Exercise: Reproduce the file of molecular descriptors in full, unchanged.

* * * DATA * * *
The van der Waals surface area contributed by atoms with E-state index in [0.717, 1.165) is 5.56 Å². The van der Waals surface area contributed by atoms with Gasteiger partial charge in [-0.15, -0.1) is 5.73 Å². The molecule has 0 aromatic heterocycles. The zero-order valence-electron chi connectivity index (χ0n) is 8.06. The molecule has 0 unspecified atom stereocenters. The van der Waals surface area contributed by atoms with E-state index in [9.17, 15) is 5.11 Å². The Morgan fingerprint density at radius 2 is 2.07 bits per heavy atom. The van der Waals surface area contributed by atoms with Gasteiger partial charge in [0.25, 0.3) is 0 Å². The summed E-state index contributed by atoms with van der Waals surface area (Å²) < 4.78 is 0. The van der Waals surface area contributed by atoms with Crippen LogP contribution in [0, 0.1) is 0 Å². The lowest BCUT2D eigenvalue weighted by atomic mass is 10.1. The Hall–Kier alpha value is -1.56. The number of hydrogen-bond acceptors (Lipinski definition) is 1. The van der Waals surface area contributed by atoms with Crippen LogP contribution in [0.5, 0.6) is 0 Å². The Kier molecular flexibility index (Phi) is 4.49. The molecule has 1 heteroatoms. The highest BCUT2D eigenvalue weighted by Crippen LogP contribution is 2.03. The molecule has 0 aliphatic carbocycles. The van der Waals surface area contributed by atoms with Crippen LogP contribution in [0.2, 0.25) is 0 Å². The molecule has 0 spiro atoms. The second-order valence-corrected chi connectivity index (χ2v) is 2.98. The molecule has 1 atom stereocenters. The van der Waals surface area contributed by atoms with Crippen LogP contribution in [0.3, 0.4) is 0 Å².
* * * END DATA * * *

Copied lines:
The van der Waals surface area contributed by atoms with E-state index in [0.717, 1.165) is 5.56 Å². The van der Waals surface area contributed by atoms with Gasteiger partial charge in [-0.15, -0.1) is 5.73 Å². The molecule has 0 aromatic heterocycles. The zero-order valence-electron chi connectivity index (χ0n) is 8.06. The molecule has 0 unspecified atom stereocenters. The van der Waals surface area contributed by atoms with E-state index in [9.17, 15) is 5.11 Å². The Morgan fingerprint density at radius 2 is 2.07 bits per heavy atom. The van der Waals surface area contributed by atoms with Gasteiger partial charge in [0.25, 0.3) is 0 Å². The summed E-state index contributed by atoms with van der Waals surface area (Å²) < 4.78 is 0. The van der Waals surface area contributed by atoms with Crippen LogP contribution in [0, 0.1) is 0 Å². The lowest BCUT2D eigenvalue weighted by atomic mass is 10.1. The Hall–Kier alpha value is -1.56. The number of hydrogen-bond acceptors (Lipinski definition) is 1. The van der Waals surface area contributed by atoms with Crippen LogP contribution in [0.5, 0.6) is 0 Å². The Kier molecular flexibility index (Phi) is 4.49. The molecule has 1 heteroatoms. The highest BCUT2D eigenvalue weighted by Crippen LogP contribution is 2.03. The molecule has 0 aliphatic carbocycles. The van der Waals surface area contributed by atoms with Crippen LogP contribution in [0.2, 0.25) is 0 Å². The molecule has 0 spiro atoms. The second-order valence-corrected chi connectivity index (χ2v) is 2.98. The molecule has 1 atom stereocenters. The van der Waals surface area contributed by atoms with Crippen LogP contribution in [0.3, 0.4) is 0 Å².